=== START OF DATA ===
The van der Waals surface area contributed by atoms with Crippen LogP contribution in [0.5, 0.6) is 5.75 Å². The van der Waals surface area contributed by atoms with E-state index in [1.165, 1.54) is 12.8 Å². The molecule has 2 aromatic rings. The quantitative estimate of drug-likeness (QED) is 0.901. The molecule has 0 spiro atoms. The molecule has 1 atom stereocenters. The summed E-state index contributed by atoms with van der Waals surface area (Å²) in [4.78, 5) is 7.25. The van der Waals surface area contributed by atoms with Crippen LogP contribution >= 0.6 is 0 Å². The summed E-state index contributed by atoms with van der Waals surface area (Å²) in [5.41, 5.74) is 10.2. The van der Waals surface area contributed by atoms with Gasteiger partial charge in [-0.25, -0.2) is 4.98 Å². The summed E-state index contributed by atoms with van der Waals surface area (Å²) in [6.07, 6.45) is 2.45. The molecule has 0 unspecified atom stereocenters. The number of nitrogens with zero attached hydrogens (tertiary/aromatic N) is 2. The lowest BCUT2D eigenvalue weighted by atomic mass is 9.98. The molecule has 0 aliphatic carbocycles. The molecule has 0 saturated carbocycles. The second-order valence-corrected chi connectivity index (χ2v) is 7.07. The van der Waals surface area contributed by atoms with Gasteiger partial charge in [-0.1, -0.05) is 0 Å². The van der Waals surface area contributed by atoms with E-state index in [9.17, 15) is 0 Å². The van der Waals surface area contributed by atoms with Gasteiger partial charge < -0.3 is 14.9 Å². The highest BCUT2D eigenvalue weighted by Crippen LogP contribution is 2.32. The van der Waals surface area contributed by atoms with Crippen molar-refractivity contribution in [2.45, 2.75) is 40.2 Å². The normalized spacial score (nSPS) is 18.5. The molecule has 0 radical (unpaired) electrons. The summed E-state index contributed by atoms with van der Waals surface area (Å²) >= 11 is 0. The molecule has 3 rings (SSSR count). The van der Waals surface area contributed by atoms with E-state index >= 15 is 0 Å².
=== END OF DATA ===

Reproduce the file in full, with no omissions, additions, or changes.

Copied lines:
The van der Waals surface area contributed by atoms with Crippen LogP contribution in [0.5, 0.6) is 5.75 Å². The van der Waals surface area contributed by atoms with E-state index in [1.165, 1.54) is 12.8 Å². The molecule has 2 aromatic rings. The quantitative estimate of drug-likeness (QED) is 0.901. The molecule has 0 spiro atoms. The molecule has 1 atom stereocenters. The summed E-state index contributed by atoms with van der Waals surface area (Å²) in [4.78, 5) is 7.25. The van der Waals surface area contributed by atoms with Crippen LogP contribution >= 0.6 is 0 Å². The summed E-state index contributed by atoms with van der Waals surface area (Å²) in [5.41, 5.74) is 10.2. The van der Waals surface area contributed by atoms with Gasteiger partial charge in [-0.25, -0.2) is 4.98 Å². The summed E-state index contributed by atoms with van der Waals surface area (Å²) in [6.07, 6.45) is 2.45. The molecule has 0 unspecified atom stereocenters. The number of nitrogens with zero attached hydrogens (tertiary/aromatic N) is 2. The lowest BCUT2D eigenvalue weighted by atomic mass is 9.98. The molecule has 0 aliphatic carbocycles. The molecule has 0 saturated carbocycles. The second-order valence-corrected chi connectivity index (χ2v) is 7.07. The van der Waals surface area contributed by atoms with Gasteiger partial charge in [-0.1, -0.05) is 0 Å². The van der Waals surface area contributed by atoms with E-state index in [9.17, 15) is 0 Å². The van der Waals surface area contributed by atoms with Gasteiger partial charge < -0.3 is 14.9 Å². The highest BCUT2D eigenvalue weighted by Crippen LogP contribution is 2.32. The van der Waals surface area contributed by atoms with Crippen molar-refractivity contribution in [2.45, 2.75) is 40.2 Å². The normalized spacial score (nSPS) is 18.5. The molecule has 0 radical (unpaired) electrons. The summed E-state index contributed by atoms with van der Waals surface area (Å²) >= 11 is 0. The molecule has 3 rings (SSSR count). The van der Waals surface area contributed by atoms with E-state index >= 15 is 0 Å².